This is one of the least popular novels by Charles Dickens. Yet, he called it his best work. Download Martin Chuzzlewit, READ online FREE or buy:
- Chapter 1
- Chapter 2
- Chapter 3
- Chapter 4
- Chapter 5
- Chapter 6
- Chapter 7
- Chapter 8
- Chapter 9
- Chapter 10
- Chapter 11
- Chapter 12
- Chapter 13
- Chapter 14
- Chapter 15
- Chapter 16
- Chapter 17
- Chapter 18
- Chapter 19
- Chapter 20
- Chapter 21
- Chapter 22
- Chapter 23
- Chapter 24
- Chapter 25
- Chapter 26
- Chapter 27
- Chapter 28
- Chapter 29
- Chapter 30
- Chapter 31
- Chapter 32
- Chapter 33
- Chapter 34
- Chapter 35
- Chapter 36
- Chapter 37
- Chapter 38
- Chapter 39
- Chapter 40
- Chapter 41
- Chapter 42
- Chapter 43
- Chapter 44
- Chapter 45
- Chapter 46
- Chapter 47
- Chapter 48
- Chapter 49
- Chapter 50
- Chapter 51
- Chapter 52
- Chapter 53
- Chapter 54
- Chapter 30
As one of the last picaresque stories by Dickens, this book has a very special place in the hearts and minds of the writer’s fans and scholars. Novels in this genre are heavily focused on the life journey of a roguish hero, someone from the lowest social class who relies only on himself and his resourcefulness.
The master is known for mixing comedy and sharp satire with extremely realistic pictures from the daily lives of these people while talking about universal values and challenges. The novel first came out in 1842 in Dickens’s favorite serialized form. Monthly installments allowed the author to keep folks interested in his work for years and were, overall, a profitable endeavor.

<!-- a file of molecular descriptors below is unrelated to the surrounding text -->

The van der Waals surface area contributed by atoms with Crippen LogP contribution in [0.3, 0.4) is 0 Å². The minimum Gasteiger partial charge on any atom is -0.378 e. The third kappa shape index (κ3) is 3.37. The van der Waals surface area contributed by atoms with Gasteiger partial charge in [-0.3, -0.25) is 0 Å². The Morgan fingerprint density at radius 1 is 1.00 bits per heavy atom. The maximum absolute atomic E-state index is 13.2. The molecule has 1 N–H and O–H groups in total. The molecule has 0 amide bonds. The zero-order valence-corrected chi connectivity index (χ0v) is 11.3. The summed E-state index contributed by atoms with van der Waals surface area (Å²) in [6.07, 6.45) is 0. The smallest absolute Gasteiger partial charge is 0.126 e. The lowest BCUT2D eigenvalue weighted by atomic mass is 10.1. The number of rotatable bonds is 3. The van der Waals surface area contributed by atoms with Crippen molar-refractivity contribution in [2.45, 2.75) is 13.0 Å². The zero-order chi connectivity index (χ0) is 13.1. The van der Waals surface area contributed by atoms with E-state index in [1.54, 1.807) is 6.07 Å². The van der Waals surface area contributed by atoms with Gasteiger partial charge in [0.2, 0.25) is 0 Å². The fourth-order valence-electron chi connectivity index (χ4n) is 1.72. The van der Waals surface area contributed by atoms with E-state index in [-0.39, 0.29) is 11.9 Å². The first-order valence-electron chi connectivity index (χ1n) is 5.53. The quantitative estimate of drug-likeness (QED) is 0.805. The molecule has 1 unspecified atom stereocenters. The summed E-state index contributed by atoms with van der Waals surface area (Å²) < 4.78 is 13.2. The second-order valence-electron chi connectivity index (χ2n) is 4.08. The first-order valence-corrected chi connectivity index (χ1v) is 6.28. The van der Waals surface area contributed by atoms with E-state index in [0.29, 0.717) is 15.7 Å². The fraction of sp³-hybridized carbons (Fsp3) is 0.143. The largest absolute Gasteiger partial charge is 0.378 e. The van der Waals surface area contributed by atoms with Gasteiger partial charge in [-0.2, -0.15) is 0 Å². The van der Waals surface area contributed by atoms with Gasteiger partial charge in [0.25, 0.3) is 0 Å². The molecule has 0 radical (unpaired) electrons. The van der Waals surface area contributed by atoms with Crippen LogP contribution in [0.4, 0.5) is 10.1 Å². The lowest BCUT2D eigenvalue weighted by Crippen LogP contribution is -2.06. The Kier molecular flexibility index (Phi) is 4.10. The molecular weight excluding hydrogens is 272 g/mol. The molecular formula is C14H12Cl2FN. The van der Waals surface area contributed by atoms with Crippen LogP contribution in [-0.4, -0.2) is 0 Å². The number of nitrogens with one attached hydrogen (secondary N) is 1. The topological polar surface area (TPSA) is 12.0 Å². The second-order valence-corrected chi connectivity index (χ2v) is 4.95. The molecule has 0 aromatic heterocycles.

Fact: the writer himself was very proud of it and called Chuzzlewit his greatest creation to date. However, the critics and the fans didn’t really like it that much and it turned out to be one of the least popular and commercially successful stories in his lineup. Monthly sales were very low for a writer of his magnitude.
Martin Chuzzlewit Summary
So, in order to fix it all and save the day, Dickens decided it was a good idea to work some magic on the plot and take his hero to the United States. He visited the country in ’42, which allowed him to get at least some understanding of what kind of a place it was.
In this book, he described America as a wild and dangerous place where people were scattered all over the place and profiteers were doing everything in their power to suck the locals dry.
Martin, the lead character of the story, has never really known his parents. His grandpa (and also his namesake) raised the boy. Many years ago, Mr. Chuzzlewit took Mary, an orphan, into his home, and raised her as his own. She became his nanny. They had an agreement: while Martin senior is alive, she will be treated like family.
Falling In Love With The Wrong Girl
That meant she had to do everything in her power to make sure the old man lived for as long as humanly possible. His big family, on the other hand, doesn’t really care about him and only dreams of one thing – to get its hands on his fortunes. Martin, his grandkid, makes the mistake of falling in love with the nursemaid.